The Problem With “Well, Why Didn’t You…?” And Sexual Assault

Through some combination of luck and living a sheltered life, I have not encountered much sexual violence or harassment. My friends, both male and female, have, which enrages and saddens me to no end.

However, my exposure to harassment changed recently, when I moved to a Baltic country, Estonia (where, I am told, conditions are still pretty patriarchal). I live in a university town and feel safe most of the time. I walk by myself on well-lit roads at night, always passing enough people that I am within eyesight of someone the whole time. I go running on forest and river-side trails, and since so many Estonians enjoy walking, running, bicycling, foraging, and fishing, I’m within shouting distance of passers-by practically the whole time. If I lived in a bigger city, say, Tallinn, which is the capital of Estonia, yes, I would be more careful; I know people who have been robbed there.

But twice in the last two months, TWICE, during broad daylight, I have been sexually harassed by groups of men. And in processing these experiences, I stumbled upon a pretty big problem in how we think about these things. First, I suffered no lasting harm either time; in both instances, one individual from a group of men singled me out and groped me, and that was it. In one case, it was a group of men walking by where I was in a park, and in the second case, it was a group of men hanging out by a bench on a trail I was running on. In both cases, I was so shocked that I was completely flabbergasted–I had no idea how to respond right away. In the first instance, I said something rude in Russian (since I’d heard them speaking Russian), and they walked away from me. In the second instance, I gave them the finger and kept on running.

When I’ve complained to friends about these experiences, they offered advice like carry pepper spray or a weapon (unwieldy on a run), go to the police next time it happens, give them a swift kick in the scrotum, things like that. And I do want to be more prepared and fight back, because I’m pissed off that random men have the power to make me feel violated and afraid.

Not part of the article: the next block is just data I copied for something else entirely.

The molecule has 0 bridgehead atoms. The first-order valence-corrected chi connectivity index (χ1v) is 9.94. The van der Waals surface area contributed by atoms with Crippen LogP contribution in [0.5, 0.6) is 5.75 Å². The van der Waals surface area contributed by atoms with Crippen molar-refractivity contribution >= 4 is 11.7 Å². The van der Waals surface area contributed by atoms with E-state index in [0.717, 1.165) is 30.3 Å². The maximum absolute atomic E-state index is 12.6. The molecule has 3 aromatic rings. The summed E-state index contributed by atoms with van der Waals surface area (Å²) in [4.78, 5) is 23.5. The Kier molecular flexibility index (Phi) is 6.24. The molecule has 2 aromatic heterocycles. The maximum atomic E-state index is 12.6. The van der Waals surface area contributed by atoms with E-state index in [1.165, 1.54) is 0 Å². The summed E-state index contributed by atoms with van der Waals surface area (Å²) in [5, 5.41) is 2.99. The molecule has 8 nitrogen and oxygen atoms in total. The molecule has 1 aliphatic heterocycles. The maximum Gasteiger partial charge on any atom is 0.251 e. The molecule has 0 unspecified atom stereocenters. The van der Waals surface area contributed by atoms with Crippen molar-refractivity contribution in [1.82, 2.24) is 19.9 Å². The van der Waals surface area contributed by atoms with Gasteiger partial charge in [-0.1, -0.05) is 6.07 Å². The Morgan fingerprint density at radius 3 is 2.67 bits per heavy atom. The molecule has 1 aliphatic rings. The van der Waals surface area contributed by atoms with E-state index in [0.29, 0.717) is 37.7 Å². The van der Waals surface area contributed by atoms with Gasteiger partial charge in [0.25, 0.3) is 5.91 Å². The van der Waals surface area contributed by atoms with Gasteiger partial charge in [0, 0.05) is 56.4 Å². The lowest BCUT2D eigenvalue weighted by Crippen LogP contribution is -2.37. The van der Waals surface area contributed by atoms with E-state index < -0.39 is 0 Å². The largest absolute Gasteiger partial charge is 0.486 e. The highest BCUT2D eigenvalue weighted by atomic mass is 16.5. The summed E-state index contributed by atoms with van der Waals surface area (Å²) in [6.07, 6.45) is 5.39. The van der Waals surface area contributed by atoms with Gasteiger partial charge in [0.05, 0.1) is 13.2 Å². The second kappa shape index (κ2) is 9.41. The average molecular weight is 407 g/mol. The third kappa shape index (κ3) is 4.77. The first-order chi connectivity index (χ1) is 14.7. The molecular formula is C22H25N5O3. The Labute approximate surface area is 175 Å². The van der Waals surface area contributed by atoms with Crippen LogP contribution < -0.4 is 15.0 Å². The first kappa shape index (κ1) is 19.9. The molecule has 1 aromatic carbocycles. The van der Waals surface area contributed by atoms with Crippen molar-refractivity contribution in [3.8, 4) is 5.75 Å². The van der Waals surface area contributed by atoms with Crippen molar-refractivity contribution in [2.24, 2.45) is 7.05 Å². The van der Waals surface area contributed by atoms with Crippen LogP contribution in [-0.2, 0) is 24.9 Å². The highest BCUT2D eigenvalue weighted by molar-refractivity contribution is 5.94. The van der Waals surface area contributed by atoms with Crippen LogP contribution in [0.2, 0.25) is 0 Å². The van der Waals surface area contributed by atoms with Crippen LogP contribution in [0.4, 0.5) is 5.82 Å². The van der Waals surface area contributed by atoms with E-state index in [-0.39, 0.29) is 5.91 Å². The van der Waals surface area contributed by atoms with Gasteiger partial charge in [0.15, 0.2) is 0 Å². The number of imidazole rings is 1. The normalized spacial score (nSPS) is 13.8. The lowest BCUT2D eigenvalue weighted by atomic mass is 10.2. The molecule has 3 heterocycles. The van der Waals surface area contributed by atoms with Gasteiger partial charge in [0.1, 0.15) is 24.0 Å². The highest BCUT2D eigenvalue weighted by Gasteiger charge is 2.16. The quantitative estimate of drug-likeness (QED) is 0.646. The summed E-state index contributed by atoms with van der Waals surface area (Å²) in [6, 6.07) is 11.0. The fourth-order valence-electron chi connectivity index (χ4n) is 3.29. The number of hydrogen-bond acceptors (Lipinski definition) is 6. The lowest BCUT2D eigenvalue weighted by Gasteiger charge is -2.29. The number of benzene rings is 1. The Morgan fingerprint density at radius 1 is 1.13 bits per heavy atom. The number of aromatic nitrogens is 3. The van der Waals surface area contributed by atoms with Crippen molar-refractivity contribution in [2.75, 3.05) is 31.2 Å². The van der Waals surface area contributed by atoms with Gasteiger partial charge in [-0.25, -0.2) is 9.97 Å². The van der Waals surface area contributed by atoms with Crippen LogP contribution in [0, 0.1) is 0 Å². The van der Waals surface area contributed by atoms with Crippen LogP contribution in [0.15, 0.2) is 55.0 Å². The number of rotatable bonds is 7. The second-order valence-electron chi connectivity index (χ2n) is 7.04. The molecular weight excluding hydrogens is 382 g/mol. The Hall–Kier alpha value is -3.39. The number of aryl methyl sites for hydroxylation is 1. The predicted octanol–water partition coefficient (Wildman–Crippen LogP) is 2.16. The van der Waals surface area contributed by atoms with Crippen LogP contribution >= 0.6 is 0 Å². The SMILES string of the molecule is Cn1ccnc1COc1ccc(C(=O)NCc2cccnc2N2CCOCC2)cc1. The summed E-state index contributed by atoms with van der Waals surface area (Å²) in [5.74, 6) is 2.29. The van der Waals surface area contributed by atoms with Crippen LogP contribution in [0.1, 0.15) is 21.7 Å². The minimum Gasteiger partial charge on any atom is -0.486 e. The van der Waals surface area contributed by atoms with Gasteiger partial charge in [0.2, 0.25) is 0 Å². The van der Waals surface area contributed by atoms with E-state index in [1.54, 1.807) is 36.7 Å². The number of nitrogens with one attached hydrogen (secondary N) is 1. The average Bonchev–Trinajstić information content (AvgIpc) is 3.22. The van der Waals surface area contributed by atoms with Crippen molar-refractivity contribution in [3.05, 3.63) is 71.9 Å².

This, however, is the crux of it: the well-intentioned advice, and the “well, why didn’t you X, Y, or Z?” statements, require me to take actions that could well get me further violated or killed. There is a deep layer of fear here: women are raped and killed, all the damn time, whether they fight back or not, whether it’s one man or many, whether it’s someone they know or a stranger. If I raise a hand to my harassers, I risk baiting them into violence. Obviously, obviously, no one would then go on to blame me for what happened to me, if anything, since we all know victim-blaming is not cool, and since nobody, no action, invites violence.

Fear is powerful. Fear of being violently attacked for resisting a minor instance of harassment is not overreacting; it’s a logical conclusion, a defensive strategy, given the high rates of sexual violence. And yeah, not all men are rapists, and not all men fly into violent rages when women resist their overtures or supposedly harmless teasing. But some, however small a percentage, might. And I don’t know if I’m willing to bet my safety on that. Are you?

Follow us on Twitter @mysexprofessor. Follow Jeana, the author of this post, @foxyfolklorist.

About Jeana

Jeana

Jeana Jorgensen, PhD recently completed her doctoral degree in folklore and gender studies at Indiana University. She studies fairy tales and other narratives, dance, body art, feminist theory, digital humanities, and gender identity.

  • http://profiles.google.com/hmoyseenko Holly Moyseenko-Kossover

    Thank  you so much for this post. As someone who has worked as an advocate for survivors of sexual assault for over five years, this is such an important topic. Fear keeps people hidden in the shadows and not wanting to speak out. I have had so many survivor cry (sometimes in my arms) because they fear people will blame them… they wore a shirt that was too low cut, they had a drink, it was their ex-boyfriend, etc. No one asks to be raped. No one. 

    We need more people like you speaking out about this.

  • http://twitter.com/foxyfolklorist Jeana Jorgensen

    I’m glad this post struck a chord. It really saddens me to hear about how fear impacts survivors and makes them worry about judgment. You’re right, no one asks to be raped–but that lingering question of whether someone did “enough” to prevent it is haunting.

  • http://twitter.com/foxyfolklorist Jeana Jorgensen

    Thanks for the sympathy. I’m less angry about it now, but it still informs a lot of my daily decisions like where to walk and run.

  • http://twitter.com/foxyfolklorist Jeana Jorgensen

    That is a useful saying for thinking about this, thank you.